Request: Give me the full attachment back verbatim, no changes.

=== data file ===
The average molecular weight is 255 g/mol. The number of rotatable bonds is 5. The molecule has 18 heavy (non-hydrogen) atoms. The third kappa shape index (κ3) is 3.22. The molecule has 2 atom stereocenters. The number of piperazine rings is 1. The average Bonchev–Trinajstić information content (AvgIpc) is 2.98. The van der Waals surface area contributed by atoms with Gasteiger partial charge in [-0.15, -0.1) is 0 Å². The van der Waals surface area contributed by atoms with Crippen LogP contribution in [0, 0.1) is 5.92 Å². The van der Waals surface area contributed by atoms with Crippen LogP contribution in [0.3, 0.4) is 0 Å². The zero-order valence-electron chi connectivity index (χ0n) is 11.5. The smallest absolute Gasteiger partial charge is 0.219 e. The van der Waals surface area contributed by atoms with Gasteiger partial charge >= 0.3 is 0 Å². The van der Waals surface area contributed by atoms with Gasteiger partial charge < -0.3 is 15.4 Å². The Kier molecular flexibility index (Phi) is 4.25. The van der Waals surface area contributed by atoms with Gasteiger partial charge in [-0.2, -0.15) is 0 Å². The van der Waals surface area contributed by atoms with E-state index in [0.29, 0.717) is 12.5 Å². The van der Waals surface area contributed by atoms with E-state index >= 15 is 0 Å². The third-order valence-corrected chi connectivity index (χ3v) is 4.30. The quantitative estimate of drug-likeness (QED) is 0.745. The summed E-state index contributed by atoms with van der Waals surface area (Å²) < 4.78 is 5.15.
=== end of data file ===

The average molecular weight is 255 g/mol. The number of rotatable bonds is 5. The molecule has 18 heavy (non-hydrogen) atoms. The third kappa shape index (κ3) is 3.22. The molecule has 2 atom stereocenters. The number of piperazine rings is 1. The average Bonchev–Trinajstić information content (AvgIpc) is 2.98. The van der Waals surface area contributed by atoms with Gasteiger partial charge in [-0.15, -0.1) is 0 Å². The van der Waals surface area contributed by atoms with Crippen LogP contribution in [0, 0.1) is 5.92 Å². The van der Waals surface area contributed by atoms with Crippen LogP contribution in [0.3, 0.4) is 0 Å². The zero-order valence-electron chi connectivity index (χ0n) is 11.5. The smallest absolute Gasteiger partial charge is 0.219 e. The van der Waals surface area contributed by atoms with Gasteiger partial charge >= 0.3 is 0 Å². The van der Waals surface area contributed by atoms with Gasteiger partial charge < -0.3 is 15.4 Å². The Kier molecular flexibility index (Phi) is 4.25. The van der Waals surface area contributed by atoms with Gasteiger partial charge in [-0.2, -0.15) is 0 Å². The van der Waals surface area contributed by atoms with E-state index in [0.29, 0.717) is 12.5 Å². The van der Waals surface area contributed by atoms with E-state index >= 15 is 0 Å². The third-order valence-corrected chi connectivity index (χ3v) is 4.30. The quantitative estimate of drug-likeness (QED) is 0.745. The summed E-state index contributed by atoms with van der Waals surface area (Å²) < 4.78 is 5.15.